Noting that a majority of repeat CT scans did not change management, we then investigated factors that may help identify patients who would benefit from repeat imaging and those who could avoid further imaging. We found that concerning pre-CT neurologic status and the presence of mass effect on initial imaging were associated with meaningful CT scans. We did not identify other pediatric reports in which factors that are associated with a meaningful CT scan in subjects with traumatic EDHs were specifically evaluated. However, there are several studies examining all types of pediatric blunt TBIs, which include a small number of EDH subjects. Similar to our findings, these studies noted that neurologic status and increased severity of brain injury were associated with injury progression on subsequent repeat imaging.18,28,30 Further arguing for the potential importance of neurologic status in determining the use of reimaging are the upcoming third edition of the Brain Trauma Foundation Guidelines for Acute Management of Pediatric Severe TBI, which includes a level III recommendation that routinely obtaining a repeat CT scan >24 hours after admission is not suggested when making decisions about neurosurgical intervention unless there is evidence of neurologic deterioration or increasing intracranial pressure (N. Carney, PhD, personal communication, 2018).

Routine reimaging has been used to facilitate the early detection and treatment of an expanding lesion, but it is unknown if earlier detection results in better outcomes compared with waiting to reimage and operate until the patient displays concerning clinical symptoms. Because our data were collected retrospectively, we could not determine the fraction of repeat scans that were “routine.” We were able to determine if there was no notation of concerning neurologic status to prompt reimaging and signify a potentially routine scan. Only 2 (1%) of these potentially routine scans led to surgery that might have been delayed without the scan, revealing that surgical delay would likely be infrequent if routine imaging was not used. To explore if waiting for clinical indications before obtaining imaging altered the outcome, we compared subjects who had a meaningful CT scan to those who deteriorated clinically and were taken to the operating room without immediate reimaging. Although small in number, both groups appeared to have similar outcomes in terms of mortality, discharge GCS score, neurologic deficits, and GOS score. Further prospective work is needed to better identify if any difference in outcome is associated with potentially avoiding scans in stable patients without clinical signs and/or symptoms.

Our study does have some additional limitations. The small number of meaningful CT scans limited the number of risk factors that could be evaluated in multivariable analysis. Similarly, we were limited in analyzing the predictive ability of specific neurologic signs and symptoms, such as declining GCS score, and instead used the composite measure of pre-CT neurologic status. A larger sample with more meaningful CT scans could be used to further refine this analysis. Despite these sample size limitations, our findings are likely generalizable because our cohort is similar to those of previous studies in terms of age, the mechanism of injury, the presenting clinical symptoms, and conservative management failure rates.3,5,6,9,16 The retrospective design also has some limitations. On the basis of clinical notes, we could not reliably determine if a repeat scan prevented a surgery. There may have been patients with concerning neurologic status for whom surgery was considered, but improved radiographic findings weighed against surgical intervention. Such cases would bias our results toward a lower number of meaningful CT scans. Due to the retrospective nature of the study, we were also unable to determine the severity of peristent symptoms. We chose to code patients with unchanging symptoms regardless of severity as having concerning pre-CT neurologic status to avoid underappreciating an injury in a patient with persistent but stable symptoms. This may affect the specificity of our results, especially in patients with minimal symptoms and a small EDH who might not be expected to benefit from further imaging. We also did not have detailed long-term outcome data to more finely evaluate if delayed surgical care was associated with subtle brain injury. Finally, there is a potential for additional predictors of a meaningful CT scan that were not listed in the medical record and were missed in our analysis. To address these limitations, a larger, prospective study is recommended.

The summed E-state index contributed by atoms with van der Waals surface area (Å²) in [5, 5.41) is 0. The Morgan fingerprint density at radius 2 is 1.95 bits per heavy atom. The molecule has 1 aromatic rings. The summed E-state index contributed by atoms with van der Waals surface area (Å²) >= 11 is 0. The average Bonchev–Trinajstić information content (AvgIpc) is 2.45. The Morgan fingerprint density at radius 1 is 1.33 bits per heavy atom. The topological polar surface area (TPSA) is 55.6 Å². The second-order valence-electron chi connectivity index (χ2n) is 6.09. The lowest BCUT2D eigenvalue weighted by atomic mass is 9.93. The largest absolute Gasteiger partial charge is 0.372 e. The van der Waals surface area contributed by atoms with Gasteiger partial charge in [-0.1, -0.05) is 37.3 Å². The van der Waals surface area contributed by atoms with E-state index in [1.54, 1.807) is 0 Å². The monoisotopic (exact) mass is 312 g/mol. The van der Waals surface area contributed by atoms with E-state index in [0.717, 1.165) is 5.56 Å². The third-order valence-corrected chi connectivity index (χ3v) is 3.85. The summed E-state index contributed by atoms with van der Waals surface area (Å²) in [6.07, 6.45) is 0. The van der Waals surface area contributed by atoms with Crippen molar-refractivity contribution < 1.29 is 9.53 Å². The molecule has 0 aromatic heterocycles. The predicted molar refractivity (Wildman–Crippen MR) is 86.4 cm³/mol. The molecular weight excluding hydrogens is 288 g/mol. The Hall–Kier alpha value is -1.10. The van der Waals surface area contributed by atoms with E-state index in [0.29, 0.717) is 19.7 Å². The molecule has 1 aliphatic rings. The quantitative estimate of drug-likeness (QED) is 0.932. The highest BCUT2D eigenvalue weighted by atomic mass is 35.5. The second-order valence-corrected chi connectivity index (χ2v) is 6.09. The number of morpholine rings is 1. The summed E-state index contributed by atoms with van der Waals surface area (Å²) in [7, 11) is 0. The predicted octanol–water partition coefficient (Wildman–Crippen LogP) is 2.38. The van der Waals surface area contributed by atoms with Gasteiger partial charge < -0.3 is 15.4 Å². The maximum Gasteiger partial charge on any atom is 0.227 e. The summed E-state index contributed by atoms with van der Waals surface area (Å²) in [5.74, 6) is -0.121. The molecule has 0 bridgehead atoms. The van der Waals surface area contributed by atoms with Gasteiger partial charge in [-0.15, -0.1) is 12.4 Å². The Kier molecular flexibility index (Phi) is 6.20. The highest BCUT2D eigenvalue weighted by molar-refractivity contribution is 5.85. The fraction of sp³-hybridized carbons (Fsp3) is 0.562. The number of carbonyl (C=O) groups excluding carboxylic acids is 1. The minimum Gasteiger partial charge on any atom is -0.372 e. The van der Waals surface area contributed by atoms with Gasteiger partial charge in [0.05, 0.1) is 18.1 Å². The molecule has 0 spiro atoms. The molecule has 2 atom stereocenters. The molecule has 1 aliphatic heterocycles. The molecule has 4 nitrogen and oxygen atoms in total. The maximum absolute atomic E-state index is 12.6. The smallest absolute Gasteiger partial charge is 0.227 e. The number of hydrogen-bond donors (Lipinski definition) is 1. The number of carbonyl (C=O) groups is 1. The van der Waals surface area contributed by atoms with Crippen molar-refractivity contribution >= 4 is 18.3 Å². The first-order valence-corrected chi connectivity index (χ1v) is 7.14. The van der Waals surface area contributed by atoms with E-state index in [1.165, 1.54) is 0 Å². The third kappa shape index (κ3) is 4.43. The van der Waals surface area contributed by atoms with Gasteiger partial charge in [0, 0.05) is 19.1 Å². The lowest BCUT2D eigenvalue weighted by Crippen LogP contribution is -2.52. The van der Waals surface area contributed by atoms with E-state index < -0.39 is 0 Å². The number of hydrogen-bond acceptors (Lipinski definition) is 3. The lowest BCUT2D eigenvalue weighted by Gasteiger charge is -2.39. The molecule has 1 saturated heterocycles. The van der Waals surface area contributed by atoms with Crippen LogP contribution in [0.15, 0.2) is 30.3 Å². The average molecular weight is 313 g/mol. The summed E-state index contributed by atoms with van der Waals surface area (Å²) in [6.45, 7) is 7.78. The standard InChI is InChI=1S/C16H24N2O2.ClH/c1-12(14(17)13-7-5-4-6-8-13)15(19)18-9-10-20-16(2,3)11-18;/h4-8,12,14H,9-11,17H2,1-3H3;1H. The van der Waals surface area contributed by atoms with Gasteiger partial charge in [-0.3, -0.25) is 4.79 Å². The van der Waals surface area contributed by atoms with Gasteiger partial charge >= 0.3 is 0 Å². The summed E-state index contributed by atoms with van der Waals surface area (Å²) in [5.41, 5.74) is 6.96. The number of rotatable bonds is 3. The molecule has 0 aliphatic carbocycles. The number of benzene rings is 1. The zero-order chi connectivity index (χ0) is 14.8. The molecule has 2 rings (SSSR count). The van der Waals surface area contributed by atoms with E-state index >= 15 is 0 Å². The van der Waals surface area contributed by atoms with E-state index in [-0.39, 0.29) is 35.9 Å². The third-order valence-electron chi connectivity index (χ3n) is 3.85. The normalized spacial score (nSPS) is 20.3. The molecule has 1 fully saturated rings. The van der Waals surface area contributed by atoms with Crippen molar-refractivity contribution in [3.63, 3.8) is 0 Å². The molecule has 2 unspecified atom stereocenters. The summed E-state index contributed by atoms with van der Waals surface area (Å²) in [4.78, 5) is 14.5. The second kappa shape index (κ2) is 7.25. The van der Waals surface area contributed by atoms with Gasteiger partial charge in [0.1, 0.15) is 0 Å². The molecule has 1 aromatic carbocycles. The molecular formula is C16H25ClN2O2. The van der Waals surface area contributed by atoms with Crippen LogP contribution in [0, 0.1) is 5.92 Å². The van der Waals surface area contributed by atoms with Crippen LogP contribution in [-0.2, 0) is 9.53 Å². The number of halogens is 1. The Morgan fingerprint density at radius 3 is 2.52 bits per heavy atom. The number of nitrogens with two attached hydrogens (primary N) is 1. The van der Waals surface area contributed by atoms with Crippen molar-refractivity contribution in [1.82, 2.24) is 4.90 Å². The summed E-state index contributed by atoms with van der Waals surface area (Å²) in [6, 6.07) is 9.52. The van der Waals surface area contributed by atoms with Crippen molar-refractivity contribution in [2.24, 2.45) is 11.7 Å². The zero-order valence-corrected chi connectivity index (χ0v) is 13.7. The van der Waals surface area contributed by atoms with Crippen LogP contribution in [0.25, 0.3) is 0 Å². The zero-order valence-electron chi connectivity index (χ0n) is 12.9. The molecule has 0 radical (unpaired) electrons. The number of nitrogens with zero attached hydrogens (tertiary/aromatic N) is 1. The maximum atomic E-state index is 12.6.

Repeated CT imaging is common in pediatric patients with EDH, although it rarely changes management from observation to surgery. The use of pre-CT neurologic status and the presence of mass effect on the initial CT scan may provide criteria that could substantially reduce the frequency of unneeded repeat scans with a reduction in ionized radiation and health care costs.

     
  • AIS

    Abbreviated Injury Scale

  •  
  • CI

    confidence interval

  •  
  • CT

    computed tomography

  •  
  • EDH

    epidural hematoma

  •  
  • GCS

    Glasgow Coma Scale

  •  
  • GEE

    generalized estimating equation

  •  
  • GOS

    Glasgow Outcome Score

  •  
  • IQR

    interquartile range

  •  
  • ISS

    injury severity score

  •  
  • PCH

    Primary Children’s Hospital

  •  
  • QIC

    quasi-likelihood under independence model criterion

  •  
  • TBI

    traumatic brain injury

Dr Flaherty conceptualized and designed the study, designed the data collection instrument, collected data, conducted data analysis, drafted the initial manuscript, and critically reviewed and revised the manuscript; Ms Moore designed the data collection instrument, collected data, assisted with initial analysis, and critically reviewed and revised the manuscript; Dr Riva-Cambrin conceptualized and designed the study, designed the data collection instrument, and critically reviewed the manuscript for important intellectual content; Dr Bratton conceptualized and designed the study, designed the data collection instrument, conducted data analysis, drafted the initial manuscript, and critically reviewed and revised the manuscript; and all authors approved the final manuscript as submitted and agree to be accountable for all aspects of the work.

FUNDING: No external funding.

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Competing Interests

POTENTIAL CONFLICT OF INTEREST: The authors have indicated they have no potential conflicts of interest to disclose.

FINANCIAL DISCLOSURE: The authors have indicated they have no financial relationships relevant to this article to disclose.